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Okay – I’ll be honest. Part of the reason I write contemporary romantic suspense as opposed to historical is that I don’t have the time or inclination to do research. It’s not that I don’t enjoy history or investigating the past. And it’s not that I’m lazy – really. It’s simply that I’m already stretched so thin that I simply don’t have time. I own and operate a B&B and Tea House called the Blue Belle Inn, and I’m a pastor’s wife in a different town, 85 miles away. I play the piano at church with a traveling band of musicians, and I’m very involved in the lives of my family. I write on the run whenever I have a spare second, often with my laptop propped on the door of the glove compartment while my husband drives us between our two homes. If I had to stop and do extensive research on a specific time period or worry about maintaining historical accuracy, I’m convinced I’d never finish anything.

BBI - Spring 2012  Zion 2013 Sunset shadows

To keep things simple, I try to write about locations I’ve been to or lived in, and occupations or fields I’ve worked in or been trained to do. I’m less likely to make silly mistakes that way. I’ve had characters who are Realtors (I’m licensed in the state of Colorado), interior designers, quilters, farmers, pastors, home renovators, and business owners in Minnesota, Iowa, California and Colorado – all things and places that are intimately familiar to me. No matter – it still takes an immense amount of time to research and validate facts, even for familiar scenarios.

Iowa - sunset 2010

Part of the problem is that my characters somehow seem to acquire minds of their own. Tommy Love giving up on building his dream house in northern Minnesota and buying a beachfront property in central California in “Love Notes” is one good example of a character who went traipsing off in different directions, pulling “my” story and stretching “my” plotline to include things that I never would have thought of on my own, and attempting actions and activities I’d never dare try. What could I do? I was invariably forced to follow his lead, searching for those tidbits of knowledge I was lacking to keep the story grounded and authentic.

Cal - Rachel SS

When I started writing “Blue Belle”, I had never been to Tobermory or the Isle of Mull, or even Scotland. When I finally set foot on the island, I had a strange sense of déjà vu because I was already so well acquainted with the place via the internet. One night, while I was sitting on a bench near the harbor, a woman walked by that looked exactly like I’d always envisioned Isabelle, my main character. It was eerie! I also had to change an entire scene that had Isabelle blithely scooting around Mull on her bicycle when I discovered how hilly the island is. It’s a very steep climb from the harbor street to the top of the hill where our B&B was!

67 Scotland - Tobermory 5

Scoping out a location is only the beginning. I spent almost an entire day researching European chocolates for Blue Belle. When I was in Mull, I even had to go to Tobermory Chocolates to taste their famous Rose and Violet Cream Chocolates. You know, so I could describe them accurately. I had to take tea at the Willow Tea Room in Glasgow, try Victoria Sponge with buttercream and berries and Mini-Battenbergs layered with almond paste, moist cake, and apricot jam, and sample Sticky Toffee Pudding with Caramel Whiskey Sauce.  Not that it stops with the sweets. I had to taste pub grub – things like Cumberland Mash and Cottage Pie with  Thatched Roof  and Smoked Haddock Pie with Mashed Potatoes – at locations all over Scotland. And, I had to stay at several B&B’s so I could experience an authentic Scottish breakfast. Yes, we authors are forced to spend our time laboring over many such unsavory tasks. I spent a huge amount of time looking for Scottish slang, phrases, and speech idioms that would define and give depth and reality to my characters and their conversations, yet be understandable to the average American reader. I researched castles and keeps, Cromwell’s practice of slighting, and the art of building with stones in both Scotland and Oconomowoc, Wisconsin.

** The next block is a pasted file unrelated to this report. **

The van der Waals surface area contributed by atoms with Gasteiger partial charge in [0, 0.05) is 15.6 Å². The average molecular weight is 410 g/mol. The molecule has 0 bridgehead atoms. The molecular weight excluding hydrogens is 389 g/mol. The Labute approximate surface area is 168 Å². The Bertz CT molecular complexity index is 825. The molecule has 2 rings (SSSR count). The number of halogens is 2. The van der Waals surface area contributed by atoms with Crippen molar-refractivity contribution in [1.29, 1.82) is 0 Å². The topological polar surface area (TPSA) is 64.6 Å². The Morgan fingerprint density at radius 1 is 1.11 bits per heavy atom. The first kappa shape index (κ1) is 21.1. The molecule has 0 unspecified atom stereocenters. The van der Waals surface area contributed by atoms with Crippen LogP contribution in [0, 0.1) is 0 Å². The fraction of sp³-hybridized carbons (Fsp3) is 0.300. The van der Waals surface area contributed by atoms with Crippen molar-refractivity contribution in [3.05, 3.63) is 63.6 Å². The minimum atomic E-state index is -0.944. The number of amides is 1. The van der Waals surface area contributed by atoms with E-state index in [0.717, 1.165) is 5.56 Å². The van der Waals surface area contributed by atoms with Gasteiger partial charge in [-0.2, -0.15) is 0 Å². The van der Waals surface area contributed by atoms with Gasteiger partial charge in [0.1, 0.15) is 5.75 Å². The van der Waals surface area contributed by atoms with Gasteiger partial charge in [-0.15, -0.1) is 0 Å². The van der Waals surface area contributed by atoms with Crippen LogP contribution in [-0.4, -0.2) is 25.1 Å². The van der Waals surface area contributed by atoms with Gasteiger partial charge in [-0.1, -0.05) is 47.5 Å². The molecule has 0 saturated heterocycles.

73 Scotland - Tobermory Chocolate

Isabelle is a journalist, so part of my research involved investigating the facts behind each of the stories she was working on in the book, from Mad Cow and hoof and mouth to puffins and vultures, a Celtic bathing pool, and the centuries-old gold some people believe is still buried on a sunken Spanish galleon in Tobermory Bay.

82 Scotland Bathing Pool

The thing I like least about research is that I’ve already learned some things the hard way, which, sadly, means I already know everything I need to know about them without doing a single Google search. The thing I love most about researching is that once you start looking for specific answers to certain questions, you discover amazing things that lead you in completely new directions that then become fodder for your plot, and on and on in an explosive chain reaction of knowledge. It’s fascinating!

WI2 - Thistle

One of the things I’ve always loved about reading books is the new worlds that are opened up to me as I see a place or situation through the eyes of each character. Being an author has stretched me even more. Research can seem like a necessary evil at times, and a thrill at others. But no matter how hectic my schedule is or how bad my attitude about having to jump out of the story and take the time to chase down facts and figures, research is a great opportunity to learn more things, broaden your perspective, and see the world in a different light.